Diversity of microcystin-producing genotypes in Brazilian strains of Microcystis (Cyanobacteria)
Bittencourt-Oliveira, MC;Oliveira, MC;Pinto, E;
Brazilian Journal of Biology , 2011, DOI: 10.1590/S1519-69842011000100030
Abstract: microcystis kützing ex lemmermann is among the genera of cyanobacteria often associated to toxic blooms with the release of microcystins. a gene cluster codes for microcystin synthetases, which are involved in the biosynthesis of this toxin. the aim of the present study was to investigate the genetic diversity of the mcyb gene, specifically the b1 module, in brazilian strains of microcystis spp. and its microcystin variants. broad genetic diversity was revealed in this region. from the phylogenetic analysis, three clusters were obtained that were not related to the geographic origin or morphospecies of the strains, nor with the variant of the microcystin produced. a group of strains that did not produce microcystins was found, despite the presence of the mcyb1 fragment. eight microcystin isoforms were detected: mc-lr, [d-asp3]-mc-lr, [asp3]-mc-lr, mc-rr, [dha7]-mc-lr, mc-lf, mc-lw and [d-asp3, etadda5]-mc-lh, the latter of which is described for the first time in brazil. moreover, five other variants were not identified and indicate being new.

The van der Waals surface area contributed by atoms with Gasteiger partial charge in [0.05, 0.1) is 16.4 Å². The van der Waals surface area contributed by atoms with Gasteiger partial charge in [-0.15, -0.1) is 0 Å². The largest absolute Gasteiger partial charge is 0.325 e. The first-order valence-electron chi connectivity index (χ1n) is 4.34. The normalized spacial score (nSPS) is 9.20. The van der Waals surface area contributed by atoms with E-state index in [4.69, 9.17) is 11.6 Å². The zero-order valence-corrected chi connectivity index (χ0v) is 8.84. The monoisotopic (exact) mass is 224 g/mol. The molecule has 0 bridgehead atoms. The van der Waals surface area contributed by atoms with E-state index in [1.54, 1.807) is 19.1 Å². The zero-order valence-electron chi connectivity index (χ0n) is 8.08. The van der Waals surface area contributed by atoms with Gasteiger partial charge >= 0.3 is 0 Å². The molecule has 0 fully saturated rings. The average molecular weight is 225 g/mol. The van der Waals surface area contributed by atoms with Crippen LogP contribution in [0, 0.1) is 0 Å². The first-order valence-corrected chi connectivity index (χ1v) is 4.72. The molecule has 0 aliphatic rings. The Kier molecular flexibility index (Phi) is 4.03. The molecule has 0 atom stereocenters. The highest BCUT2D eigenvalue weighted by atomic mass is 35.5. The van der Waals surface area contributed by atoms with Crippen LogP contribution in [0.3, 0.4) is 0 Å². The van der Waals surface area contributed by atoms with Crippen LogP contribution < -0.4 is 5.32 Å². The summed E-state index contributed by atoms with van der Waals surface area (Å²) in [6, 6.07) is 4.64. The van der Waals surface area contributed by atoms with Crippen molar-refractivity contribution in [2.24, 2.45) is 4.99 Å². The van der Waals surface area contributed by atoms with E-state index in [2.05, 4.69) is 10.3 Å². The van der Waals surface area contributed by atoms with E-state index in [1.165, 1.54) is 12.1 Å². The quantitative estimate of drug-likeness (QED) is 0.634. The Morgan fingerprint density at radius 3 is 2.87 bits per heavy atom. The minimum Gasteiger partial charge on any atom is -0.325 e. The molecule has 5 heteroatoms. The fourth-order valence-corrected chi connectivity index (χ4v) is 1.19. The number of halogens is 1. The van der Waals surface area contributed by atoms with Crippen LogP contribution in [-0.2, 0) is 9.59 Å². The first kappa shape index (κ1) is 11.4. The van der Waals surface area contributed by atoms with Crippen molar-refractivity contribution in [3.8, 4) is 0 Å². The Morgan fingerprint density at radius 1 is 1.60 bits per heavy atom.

Hypoxia and cyanobacteria blooms - are they really natural features of the late Holocene history of the Baltic Sea?
L. Zillén ,D. J. Conley
Biogeosciences (BG) & Discussions (BGD) , 2010,